QUAD CITIES— The true story of Pvt. William Sandoval’s involvement in the largest air assault in history is featured in a new film by award-winning documentary filmmakers Kelly and Tammy Rundle of Fourth Wall Films. “A Bridge Too Far From Hero Street” premieres on the Putnam Giant Screen on the eve of Veterans Day, Sunday, November 10th at 3:00 p.m. The double-feature premiere will also include Riding the Rails to Hero Street and a Q&A with film participants and the filmmakers.
William Sandoval‘s young years were spent surviving the great depression in Silvis, Illinois. His family lived in a boxcar while his father worked for the Rock Island Railroad. When the railroad drifted into bankruptcy in 1933, Willie joined his parents and siblings in the sugar beet and onion fields of Iowa and Minnesota where they sometimes slept in horse stalls in a barn. Willie’s sister, Rufina Guerrero said that $900 saved from two seasons of migrant farm work made it possible for their father Joseph to buy a small four-room house for the family of eleven on 2nd Street, now known as Hero Street, in Silvis, Illinois.
It was the attack on Pearl Harbor on December 7, 1941 that motivated Willie and many others to enlist in the military. At age 20, Willie completed his training and was assigned to Co. F, 504 Parachute Infantry Regiment, 82nd Airborne Division. After initial and extended combat action in Italy, Willie’s unit reformed in England. In September 1944, he became part of the ill-fated Operation Market Garden. In the wake of the successful D-Day operation, and with an opportunity to take advantage of weakened German forces, Field Marshal Bernard Montgomery’s plan was for British and allied forces to capture several strategically important bridges in the Netherlands, creating a path to strike at the heart of Germany. The hope was that the war would be over by Christmas. The largest air assault in history launched 2,023 troop transport planes and 478 gliders from 24 airfields carrying a total of 45,000 men. The day after his 21st birthday, Willie was one of 20,000 paratroopers who leaped into the sky over German occupied Holland.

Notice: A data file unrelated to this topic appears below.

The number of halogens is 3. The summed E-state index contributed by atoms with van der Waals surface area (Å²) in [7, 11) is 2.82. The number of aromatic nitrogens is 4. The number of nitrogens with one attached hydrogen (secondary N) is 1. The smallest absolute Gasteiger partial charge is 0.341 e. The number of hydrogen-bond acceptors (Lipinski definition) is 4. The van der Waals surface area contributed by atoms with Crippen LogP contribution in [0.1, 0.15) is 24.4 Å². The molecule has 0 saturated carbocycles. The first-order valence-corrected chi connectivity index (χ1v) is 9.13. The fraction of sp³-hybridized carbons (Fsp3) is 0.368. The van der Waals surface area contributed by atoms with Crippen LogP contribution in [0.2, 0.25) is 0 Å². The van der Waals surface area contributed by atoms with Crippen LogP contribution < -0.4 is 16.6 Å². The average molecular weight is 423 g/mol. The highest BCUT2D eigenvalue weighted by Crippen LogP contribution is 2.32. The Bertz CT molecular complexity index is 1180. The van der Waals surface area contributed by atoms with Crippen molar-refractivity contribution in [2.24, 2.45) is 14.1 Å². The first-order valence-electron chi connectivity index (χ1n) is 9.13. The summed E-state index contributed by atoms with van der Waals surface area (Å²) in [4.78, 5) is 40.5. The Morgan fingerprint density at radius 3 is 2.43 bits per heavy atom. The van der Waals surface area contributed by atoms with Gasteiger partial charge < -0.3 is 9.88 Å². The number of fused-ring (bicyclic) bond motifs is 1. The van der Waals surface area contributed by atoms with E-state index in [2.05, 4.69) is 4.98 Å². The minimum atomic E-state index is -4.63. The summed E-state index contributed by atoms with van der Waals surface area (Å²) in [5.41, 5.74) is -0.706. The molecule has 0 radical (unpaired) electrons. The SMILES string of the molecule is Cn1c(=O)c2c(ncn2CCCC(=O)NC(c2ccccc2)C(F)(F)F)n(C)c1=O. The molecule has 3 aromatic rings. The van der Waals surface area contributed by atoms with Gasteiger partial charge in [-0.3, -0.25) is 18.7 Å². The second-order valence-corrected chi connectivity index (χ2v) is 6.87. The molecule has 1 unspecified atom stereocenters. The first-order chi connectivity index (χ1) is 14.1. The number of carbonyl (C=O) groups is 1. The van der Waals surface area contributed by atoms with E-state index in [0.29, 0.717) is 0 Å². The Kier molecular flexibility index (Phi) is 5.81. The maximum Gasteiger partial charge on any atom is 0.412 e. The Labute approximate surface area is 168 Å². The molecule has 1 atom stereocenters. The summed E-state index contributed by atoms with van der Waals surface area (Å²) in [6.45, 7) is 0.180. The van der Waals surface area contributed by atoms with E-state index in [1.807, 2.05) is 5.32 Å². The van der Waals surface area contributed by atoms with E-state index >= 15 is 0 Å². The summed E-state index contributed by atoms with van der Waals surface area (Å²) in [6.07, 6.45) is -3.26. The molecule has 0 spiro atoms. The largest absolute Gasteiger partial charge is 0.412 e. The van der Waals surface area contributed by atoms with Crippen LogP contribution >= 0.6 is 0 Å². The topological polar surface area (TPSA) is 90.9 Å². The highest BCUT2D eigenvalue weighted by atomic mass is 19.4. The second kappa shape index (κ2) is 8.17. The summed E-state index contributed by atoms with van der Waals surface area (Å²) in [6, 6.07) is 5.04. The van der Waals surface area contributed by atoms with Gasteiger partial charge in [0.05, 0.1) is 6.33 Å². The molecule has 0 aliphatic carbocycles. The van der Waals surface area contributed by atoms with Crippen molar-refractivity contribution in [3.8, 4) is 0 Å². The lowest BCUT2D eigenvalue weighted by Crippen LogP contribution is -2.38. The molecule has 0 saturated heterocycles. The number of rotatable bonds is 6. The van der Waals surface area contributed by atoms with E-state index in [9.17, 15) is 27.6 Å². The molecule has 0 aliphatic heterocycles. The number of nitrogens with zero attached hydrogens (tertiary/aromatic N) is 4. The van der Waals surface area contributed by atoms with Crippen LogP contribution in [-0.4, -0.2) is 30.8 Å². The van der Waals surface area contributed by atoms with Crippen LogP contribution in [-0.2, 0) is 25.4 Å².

Willie’s Co. F secured the Grave Bridge and then assisted in taking the bridge at Nijmegan.
Willie wrote to his sister Rufina, “You will never know, sis, how happy I will be when I step onto the doorstep and say, “I’m home, Dad.” That will be the happiest day of my life.”
The Operation Market Garden story was told in the Cornelius Ryan book “A Bridge too Far”, and the 1977 Richard Attenborough directed Hollywood film based on that book.
The phrase “a bridge too far” was an alleged quote from Lieutenant-General Frederick Browning in describing the sprawling military endeavor’s failure to take the final bridge at Arnhem, the last means of escape for German forces in the Netherlands.
The death toll was staggering, with 17,000 killed, wounded or missing. William Sandoval was among them. He died on October 6, 1944 near the border of Holland and Germany. His body was never recovered.